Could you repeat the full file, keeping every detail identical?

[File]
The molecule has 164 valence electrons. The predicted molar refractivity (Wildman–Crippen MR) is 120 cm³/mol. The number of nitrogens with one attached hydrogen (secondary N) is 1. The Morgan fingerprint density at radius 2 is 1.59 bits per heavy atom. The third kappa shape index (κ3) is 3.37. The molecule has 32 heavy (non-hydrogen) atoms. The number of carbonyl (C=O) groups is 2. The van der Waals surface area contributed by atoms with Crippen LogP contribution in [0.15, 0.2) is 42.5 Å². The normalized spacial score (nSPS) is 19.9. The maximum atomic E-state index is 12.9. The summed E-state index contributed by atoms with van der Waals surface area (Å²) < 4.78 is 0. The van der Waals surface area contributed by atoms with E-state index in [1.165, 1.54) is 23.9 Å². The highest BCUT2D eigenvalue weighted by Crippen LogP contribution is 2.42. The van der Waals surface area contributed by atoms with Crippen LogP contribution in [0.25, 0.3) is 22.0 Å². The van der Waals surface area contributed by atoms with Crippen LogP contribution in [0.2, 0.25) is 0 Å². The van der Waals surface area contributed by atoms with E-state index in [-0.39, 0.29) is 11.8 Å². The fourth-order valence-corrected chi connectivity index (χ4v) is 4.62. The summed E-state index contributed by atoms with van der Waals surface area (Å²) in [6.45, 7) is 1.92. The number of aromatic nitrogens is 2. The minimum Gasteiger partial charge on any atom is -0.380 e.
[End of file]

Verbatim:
The molecule has 164 valence electrons. The predicted molar refractivity (Wildman–Crippen MR) is 120 cm³/mol. The number of nitrogens with one attached hydrogen (secondary N) is 1. The Morgan fingerprint density at radius 2 is 1.59 bits per heavy atom. The third kappa shape index (κ3) is 3.37. The molecule has 32 heavy (non-hydrogen) atoms. The number of carbonyl (C=O) groups is 2. The van der Waals surface area contributed by atoms with Crippen LogP contribution in [0.15, 0.2) is 42.5 Å². The normalized spacial score (nSPS) is 19.9. The maximum atomic E-state index is 12.9. The summed E-state index contributed by atoms with van der Waals surface area (Å²) < 4.78 is 0. The van der Waals surface area contributed by atoms with E-state index in [1.165, 1.54) is 23.9 Å². The highest BCUT2D eigenvalue weighted by Crippen LogP contribution is 2.42. The van der Waals surface area contributed by atoms with Crippen LogP contribution in [0.25, 0.3) is 22.0 Å². The van der Waals surface area contributed by atoms with Crippen LogP contribution in [0.2, 0.25) is 0 Å². The van der Waals surface area contributed by atoms with E-state index in [-0.39, 0.29) is 11.8 Å². The fourth-order valence-corrected chi connectivity index (χ4v) is 4.62. The summed E-state index contributed by atoms with van der Waals surface area (Å²) in [6.45, 7) is 1.92. The number of aromatic nitrogens is 2. The minimum Gasteiger partial charge on any atom is -0.380 e.